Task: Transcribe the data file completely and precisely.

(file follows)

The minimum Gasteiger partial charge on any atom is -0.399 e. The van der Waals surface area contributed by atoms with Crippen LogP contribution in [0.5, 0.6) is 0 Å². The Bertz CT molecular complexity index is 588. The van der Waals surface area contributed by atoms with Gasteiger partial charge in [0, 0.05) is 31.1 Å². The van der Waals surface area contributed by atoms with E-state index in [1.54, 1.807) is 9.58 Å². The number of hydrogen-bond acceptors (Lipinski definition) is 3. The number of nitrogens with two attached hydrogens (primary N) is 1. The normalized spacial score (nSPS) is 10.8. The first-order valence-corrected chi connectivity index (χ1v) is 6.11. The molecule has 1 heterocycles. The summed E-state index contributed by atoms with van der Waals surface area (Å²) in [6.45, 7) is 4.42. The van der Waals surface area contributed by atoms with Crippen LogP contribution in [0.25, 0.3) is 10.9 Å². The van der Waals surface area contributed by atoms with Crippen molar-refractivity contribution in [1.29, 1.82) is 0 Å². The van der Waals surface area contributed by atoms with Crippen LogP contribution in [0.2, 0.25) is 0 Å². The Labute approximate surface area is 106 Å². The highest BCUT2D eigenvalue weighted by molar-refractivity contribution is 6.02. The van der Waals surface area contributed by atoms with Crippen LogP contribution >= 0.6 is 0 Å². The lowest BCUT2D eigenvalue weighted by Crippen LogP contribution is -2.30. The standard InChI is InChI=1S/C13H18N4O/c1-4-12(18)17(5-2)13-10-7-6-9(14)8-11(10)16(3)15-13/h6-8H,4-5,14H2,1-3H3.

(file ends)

The minimum Gasteiger partial charge on any atom is -0.399 e. The van der Waals surface area contributed by atoms with Crippen LogP contribution in [0.5, 0.6) is 0 Å². The Bertz CT molecular complexity index is 588. The van der Waals surface area contributed by atoms with Gasteiger partial charge in [0, 0.05) is 31.1 Å². The van der Waals surface area contributed by atoms with E-state index in [1.54, 1.807) is 9.58 Å². The number of hydrogen-bond acceptors (Lipinski definition) is 3. The number of nitrogens with two attached hydrogens (primary N) is 1. The normalized spacial score (nSPS) is 10.8. The first-order valence-corrected chi connectivity index (χ1v) is 6.11. The molecule has 1 heterocycles. The summed E-state index contributed by atoms with van der Waals surface area (Å²) in [6.45, 7) is 4.42. The van der Waals surface area contributed by atoms with Crippen LogP contribution in [0.25, 0.3) is 10.9 Å². The van der Waals surface area contributed by atoms with Crippen molar-refractivity contribution in [1.29, 1.82) is 0 Å². The van der Waals surface area contributed by atoms with Crippen LogP contribution in [0.2, 0.25) is 0 Å². The Labute approximate surface area is 106 Å². The highest BCUT2D eigenvalue weighted by molar-refractivity contribution is 6.02. The van der Waals surface area contributed by atoms with Crippen LogP contribution >= 0.6 is 0 Å². The lowest BCUT2D eigenvalue weighted by Crippen LogP contribution is -2.30. The standard InChI is InChI=1S/C13H18N4O/c1-4-12(18)17(5-2)13-10-7-6-9(14)8-11(10)16(3)15-13/h6-8H,4-5,14H2,1-3H3.